1. What is a saxophone?
A saxophone is a musical instrument. It is a woodwind instrument despite being made from brass. It is played by blowing through a mouthpiece with a reed attached.
2. How many different types of saxophone are there?
There are four main different types of saxophone. From smallest to biggest they are; soprano, alto (the most common), tenor and baritone. There are a few other types of saxophone, plastic, alpha, C melody but they are not widely used.
3. Why is a saxophone made of brass but in the woodwind family of instruments?
Back in the day saxophones were made from wood. They arguably sound as if they could still be made from wood. As with instruments like the flute that are in the woodwind family, they were all made from wood but over time have been developed with different materials which is all down to our modern world and progress.
4. How old do I have to be to learn the saxophone?
Little children can learn the saxophone, but they need to be able to hold the instrument and be able to press down the keys to make the different notes. There are plastic Nuvo instruments that probably even 5-year olds could try. Then the alpha sax was developed by Trevor James which is basically a mini alto sax. It is probably manageable from the age of around 7. The alto saxophone is the most common, but it is a fair size and weight. An average 10-year-old could probably handle an alto sax. The other saxophones are generally not learned on but are learned by a more accomplished sax player who needs a higher or lower pitched instrument.
5. When were saxophones first made?
Adolphe Sax created the first saxophone in Belgium in 1840. He wanted to create a powerful woodwind instrument that sat between the woodwind section and brass section of an orchestra.
6. How much are saxophones to buy?
Saxophones don’t come cheap. As with all instruments, the better the quality, the better the sound and ease of playing. The plastic Nuvo saxophones are around £100 but these are just above being toys – they will get a young child going and they will learn the basics, but this will be a short-term instrument. Basic student saxophones start at around £250 but it is worth spending a little more to get a better-quality instrument, even for a beginner. Hiring a saxophone is a good option to save the problem of the outlay of buying a decent instrument and not knowing if learning will continue.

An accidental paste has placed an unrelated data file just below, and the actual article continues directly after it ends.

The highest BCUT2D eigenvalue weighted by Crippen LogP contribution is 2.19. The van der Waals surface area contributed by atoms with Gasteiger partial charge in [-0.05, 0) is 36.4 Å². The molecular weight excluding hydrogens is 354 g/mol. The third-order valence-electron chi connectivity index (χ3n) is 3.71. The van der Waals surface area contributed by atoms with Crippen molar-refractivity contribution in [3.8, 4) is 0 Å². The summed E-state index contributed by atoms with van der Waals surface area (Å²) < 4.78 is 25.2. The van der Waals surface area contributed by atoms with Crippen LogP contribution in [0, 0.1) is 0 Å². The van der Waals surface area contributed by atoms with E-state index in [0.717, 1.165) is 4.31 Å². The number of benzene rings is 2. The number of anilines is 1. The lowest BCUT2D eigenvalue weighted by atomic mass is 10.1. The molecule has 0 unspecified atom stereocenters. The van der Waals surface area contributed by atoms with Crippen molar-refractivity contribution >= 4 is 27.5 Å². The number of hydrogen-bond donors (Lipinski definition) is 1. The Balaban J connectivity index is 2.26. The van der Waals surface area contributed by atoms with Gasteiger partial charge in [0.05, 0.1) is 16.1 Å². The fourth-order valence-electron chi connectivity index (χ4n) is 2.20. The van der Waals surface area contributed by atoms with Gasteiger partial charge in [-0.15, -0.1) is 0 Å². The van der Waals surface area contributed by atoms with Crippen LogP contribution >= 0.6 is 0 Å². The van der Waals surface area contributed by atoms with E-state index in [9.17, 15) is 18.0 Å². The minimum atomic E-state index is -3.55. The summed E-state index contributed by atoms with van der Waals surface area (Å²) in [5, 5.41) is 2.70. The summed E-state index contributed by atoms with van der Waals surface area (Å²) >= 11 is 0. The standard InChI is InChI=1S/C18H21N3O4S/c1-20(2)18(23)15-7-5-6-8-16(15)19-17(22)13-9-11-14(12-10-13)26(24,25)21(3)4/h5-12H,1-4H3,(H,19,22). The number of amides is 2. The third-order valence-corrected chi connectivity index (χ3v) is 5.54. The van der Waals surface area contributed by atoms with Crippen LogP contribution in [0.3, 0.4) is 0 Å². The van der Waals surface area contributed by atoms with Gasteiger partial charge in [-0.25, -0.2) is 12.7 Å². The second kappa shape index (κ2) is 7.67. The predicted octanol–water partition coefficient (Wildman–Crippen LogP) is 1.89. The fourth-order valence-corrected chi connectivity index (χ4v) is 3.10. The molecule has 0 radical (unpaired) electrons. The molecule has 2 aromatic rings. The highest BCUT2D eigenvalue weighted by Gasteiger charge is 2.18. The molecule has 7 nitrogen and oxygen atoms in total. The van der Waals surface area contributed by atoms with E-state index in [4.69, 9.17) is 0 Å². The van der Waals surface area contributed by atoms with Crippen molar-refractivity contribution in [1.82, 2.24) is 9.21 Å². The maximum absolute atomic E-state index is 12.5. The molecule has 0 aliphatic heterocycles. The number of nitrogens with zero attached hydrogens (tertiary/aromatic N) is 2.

7. What is the most common saxophone to learn on?
The alto saxophone is the most common saxophone taught to beginners. It is not usual for the soprano, tenor or baritone to be used as a teaching instrument.
Younger children can start on the Nuvo saxophone or alpha sax – they offer the same learning experience as the alto but with a more manageable size of instrument
8. What key is a saxophone in?
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9. Who is a famous saxophone player?
There have been so many amazing saxophonists over the years it would be difficult and wrong to just list one. Some of the most well-known names in the world of sax are; John Coltrane, Charlie Parker and Sonny Rollins. There are so many different types of playing it is always worth doing research on different styles of sax playing to find the ultimate players.
Non-musicians who are famous for playing the saxophone include Bill Clinton!
10. How do you clean a saxophone?
A saxophone should be cleaned properly after each use. This helps keen the instrument in good condition and preserves the pads under the keys. Once the pads start to not fit the keys properly it becomes much harder to get a good sound and the saxophone will need a service.
To clean the saxophone, it should be taken apart and a cleaner/swab be pulled through the main body to remove excess moisture. The reed should be taken off the mouthpiece and wiped carefully clean.
The saxophone should be stored in it’s case after playing to save it from being knocked or dented. Alternatively, a proper saxophone stand can be used which saves the saxophone from being laid down and possible damage happening.
11. Is it difficult to look after a saxophone?